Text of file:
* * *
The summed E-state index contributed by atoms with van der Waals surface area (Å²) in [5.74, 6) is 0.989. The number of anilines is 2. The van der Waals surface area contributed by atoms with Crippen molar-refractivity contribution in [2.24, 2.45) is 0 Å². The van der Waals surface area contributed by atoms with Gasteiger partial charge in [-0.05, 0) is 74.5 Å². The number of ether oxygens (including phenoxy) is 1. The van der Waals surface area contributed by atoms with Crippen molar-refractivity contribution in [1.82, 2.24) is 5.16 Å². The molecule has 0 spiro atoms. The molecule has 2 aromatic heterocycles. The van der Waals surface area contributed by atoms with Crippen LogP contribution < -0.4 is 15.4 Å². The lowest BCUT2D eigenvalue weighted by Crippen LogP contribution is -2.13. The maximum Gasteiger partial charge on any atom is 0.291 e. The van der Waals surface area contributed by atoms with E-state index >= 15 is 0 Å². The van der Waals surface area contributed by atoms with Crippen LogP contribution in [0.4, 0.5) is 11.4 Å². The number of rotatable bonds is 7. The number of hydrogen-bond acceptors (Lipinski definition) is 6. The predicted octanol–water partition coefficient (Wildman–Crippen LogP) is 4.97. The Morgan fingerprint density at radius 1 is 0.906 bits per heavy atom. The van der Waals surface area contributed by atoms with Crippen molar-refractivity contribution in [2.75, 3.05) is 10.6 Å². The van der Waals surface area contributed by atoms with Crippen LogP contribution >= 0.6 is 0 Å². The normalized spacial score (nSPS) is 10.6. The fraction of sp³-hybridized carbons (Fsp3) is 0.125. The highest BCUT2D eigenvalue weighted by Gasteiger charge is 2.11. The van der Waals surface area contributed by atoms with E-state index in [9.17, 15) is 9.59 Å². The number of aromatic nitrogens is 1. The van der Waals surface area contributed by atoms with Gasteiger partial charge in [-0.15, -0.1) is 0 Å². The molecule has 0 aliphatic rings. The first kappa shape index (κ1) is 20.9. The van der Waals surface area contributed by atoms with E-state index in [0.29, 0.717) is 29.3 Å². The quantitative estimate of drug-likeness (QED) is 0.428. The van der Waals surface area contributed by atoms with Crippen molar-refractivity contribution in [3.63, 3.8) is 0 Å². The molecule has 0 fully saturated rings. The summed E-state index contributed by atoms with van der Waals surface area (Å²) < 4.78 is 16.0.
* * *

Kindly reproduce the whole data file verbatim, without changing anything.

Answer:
The summed E-state index contributed by atoms with van der Waals surface area (Å²) in [5.74, 6) is 0.989. The number of anilines is 2. The van der Waals surface area contributed by atoms with Crippen molar-refractivity contribution in [2.24, 2.45) is 0 Å². The van der Waals surface area contributed by atoms with Gasteiger partial charge in [-0.05, 0) is 74.5 Å². The number of ether oxygens (including phenoxy) is 1. The van der Waals surface area contributed by atoms with Crippen molar-refractivity contribution in [1.82, 2.24) is 5.16 Å². The molecule has 0 spiro atoms. The molecule has 2 aromatic heterocycles. The van der Waals surface area contributed by atoms with Crippen LogP contribution < -0.4 is 15.4 Å². The lowest BCUT2D eigenvalue weighted by Crippen LogP contribution is -2.13. The maximum Gasteiger partial charge on any atom is 0.291 e. The van der Waals surface area contributed by atoms with E-state index >= 15 is 0 Å². The van der Waals surface area contributed by atoms with Crippen LogP contribution in [0.4, 0.5) is 11.4 Å². The number of rotatable bonds is 7. The number of hydrogen-bond acceptors (Lipinski definition) is 6. The predicted octanol–water partition coefficient (Wildman–Crippen LogP) is 4.97. The Morgan fingerprint density at radius 1 is 0.906 bits per heavy atom. The van der Waals surface area contributed by atoms with Crippen molar-refractivity contribution in [2.75, 3.05) is 10.6 Å². The van der Waals surface area contributed by atoms with Crippen LogP contribution >= 0.6 is 0 Å². The normalized spacial score (nSPS) is 10.6. The fraction of sp³-hybridized carbons (Fsp3) is 0.125. The highest BCUT2D eigenvalue weighted by Gasteiger charge is 2.11. The van der Waals surface area contributed by atoms with E-state index in [9.17, 15) is 9.59 Å². The number of aromatic nitrogens is 1. The van der Waals surface area contributed by atoms with Gasteiger partial charge in [-0.15, -0.1) is 0 Å². The molecule has 0 aliphatic rings. The first kappa shape index (κ1) is 20.9. The van der Waals surface area contributed by atoms with E-state index in [0.29, 0.717) is 29.3 Å². The quantitative estimate of drug-likeness (QED) is 0.428. The van der Waals surface area contributed by atoms with Crippen molar-refractivity contribution in [3.63, 3.8) is 0 Å². The molecule has 0 fully saturated rings. The summed E-state index contributed by atoms with van der Waals surface area (Å²) < 4.78 is 16.0.